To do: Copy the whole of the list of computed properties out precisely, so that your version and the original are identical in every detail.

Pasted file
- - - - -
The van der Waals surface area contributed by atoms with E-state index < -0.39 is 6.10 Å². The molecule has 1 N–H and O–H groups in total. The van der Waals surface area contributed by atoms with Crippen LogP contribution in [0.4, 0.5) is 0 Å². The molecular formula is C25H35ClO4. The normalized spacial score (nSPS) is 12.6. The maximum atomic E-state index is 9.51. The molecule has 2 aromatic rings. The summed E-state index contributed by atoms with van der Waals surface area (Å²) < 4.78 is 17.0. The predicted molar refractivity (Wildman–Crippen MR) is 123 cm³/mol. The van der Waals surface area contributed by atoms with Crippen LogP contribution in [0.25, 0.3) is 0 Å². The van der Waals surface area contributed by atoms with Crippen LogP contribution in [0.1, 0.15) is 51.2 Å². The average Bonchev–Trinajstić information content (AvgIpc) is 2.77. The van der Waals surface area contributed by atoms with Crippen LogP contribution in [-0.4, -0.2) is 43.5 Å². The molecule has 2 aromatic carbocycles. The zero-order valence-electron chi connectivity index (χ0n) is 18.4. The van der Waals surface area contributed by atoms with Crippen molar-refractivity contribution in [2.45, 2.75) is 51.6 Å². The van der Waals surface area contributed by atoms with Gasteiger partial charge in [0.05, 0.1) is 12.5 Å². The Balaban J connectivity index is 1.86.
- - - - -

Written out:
The van der Waals surface area contributed by atoms with E-state index < -0.39 is 6.10 Å². The molecule has 1 N–H and O–H groups in total. The van der Waals surface area contributed by atoms with Crippen LogP contribution in [0.4, 0.5) is 0 Å². The molecular formula is C25H35ClO4. The normalized spacial score (nSPS) is 12.6. The maximum atomic E-state index is 9.51. The molecule has 2 aromatic rings. The summed E-state index contributed by atoms with van der Waals surface area (Å²) < 4.78 is 17.0. The predicted molar refractivity (Wildman–Crippen MR) is 123 cm³/mol. The van der Waals surface area contributed by atoms with Crippen LogP contribution in [0.25, 0.3) is 0 Å². The van der Waals surface area contributed by atoms with Crippen LogP contribution in [0.1, 0.15) is 51.2 Å². The average Bonchev–Trinajstić information content (AvgIpc) is 2.77. The van der Waals surface area contributed by atoms with Crippen LogP contribution in [-0.4, -0.2) is 43.5 Å². The molecule has 2 aromatic carbocycles. The zero-order valence-electron chi connectivity index (χ0n) is 18.4. The van der Waals surface area contributed by atoms with Crippen molar-refractivity contribution in [2.45, 2.75) is 51.6 Å². The van der Waals surface area contributed by atoms with Gasteiger partial charge in [0.05, 0.1) is 12.5 Å². The Balaban J connectivity index is 1.86.